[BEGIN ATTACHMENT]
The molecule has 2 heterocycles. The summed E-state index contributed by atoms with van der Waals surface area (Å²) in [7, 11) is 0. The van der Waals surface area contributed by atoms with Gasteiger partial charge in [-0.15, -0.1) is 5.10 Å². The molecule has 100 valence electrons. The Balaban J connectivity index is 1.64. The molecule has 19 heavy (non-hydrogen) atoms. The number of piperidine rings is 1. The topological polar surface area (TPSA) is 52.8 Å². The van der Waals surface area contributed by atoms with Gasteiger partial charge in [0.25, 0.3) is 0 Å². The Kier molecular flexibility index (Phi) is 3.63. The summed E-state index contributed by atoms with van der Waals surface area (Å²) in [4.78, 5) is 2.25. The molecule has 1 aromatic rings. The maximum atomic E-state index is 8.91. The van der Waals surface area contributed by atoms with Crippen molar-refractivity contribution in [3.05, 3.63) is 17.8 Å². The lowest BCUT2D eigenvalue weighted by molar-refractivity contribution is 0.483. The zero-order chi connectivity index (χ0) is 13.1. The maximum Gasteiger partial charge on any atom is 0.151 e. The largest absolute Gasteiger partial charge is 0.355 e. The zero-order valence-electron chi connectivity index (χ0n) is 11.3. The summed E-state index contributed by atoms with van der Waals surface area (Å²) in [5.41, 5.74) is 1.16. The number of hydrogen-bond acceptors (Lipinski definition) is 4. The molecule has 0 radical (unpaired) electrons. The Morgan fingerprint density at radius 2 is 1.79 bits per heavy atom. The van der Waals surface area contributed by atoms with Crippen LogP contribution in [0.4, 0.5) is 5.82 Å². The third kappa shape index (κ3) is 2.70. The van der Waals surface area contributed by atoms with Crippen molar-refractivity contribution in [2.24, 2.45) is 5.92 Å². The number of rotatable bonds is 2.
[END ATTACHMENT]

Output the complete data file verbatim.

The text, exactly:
The molecule has 2 heterocycles. The summed E-state index contributed by atoms with van der Waals surface area (Å²) in [7, 11) is 0. The van der Waals surface area contributed by atoms with Gasteiger partial charge in [-0.15, -0.1) is 5.10 Å². The molecule has 100 valence electrons. The Balaban J connectivity index is 1.64. The molecule has 19 heavy (non-hydrogen) atoms. The number of piperidine rings is 1. The topological polar surface area (TPSA) is 52.8 Å². The van der Waals surface area contributed by atoms with Gasteiger partial charge in [0.25, 0.3) is 0 Å². The Kier molecular flexibility index (Phi) is 3.63. The summed E-state index contributed by atoms with van der Waals surface area (Å²) in [4.78, 5) is 2.25. The molecule has 1 aromatic rings. The maximum atomic E-state index is 8.91. The van der Waals surface area contributed by atoms with Crippen molar-refractivity contribution in [3.05, 3.63) is 17.8 Å². The lowest BCUT2D eigenvalue weighted by molar-refractivity contribution is 0.483. The zero-order chi connectivity index (χ0) is 13.1. The maximum Gasteiger partial charge on any atom is 0.151 e. The largest absolute Gasteiger partial charge is 0.355 e. The zero-order valence-electron chi connectivity index (χ0n) is 11.3. The summed E-state index contributed by atoms with van der Waals surface area (Å²) in [5.41, 5.74) is 1.16. The number of hydrogen-bond acceptors (Lipinski definition) is 4. The molecule has 0 radical (unpaired) electrons. The Morgan fingerprint density at radius 2 is 1.79 bits per heavy atom. The van der Waals surface area contributed by atoms with Crippen LogP contribution in [0.4, 0.5) is 5.82 Å². The third kappa shape index (κ3) is 2.70. The van der Waals surface area contributed by atoms with Crippen molar-refractivity contribution in [2.24, 2.45) is 5.92 Å². The number of rotatable bonds is 2.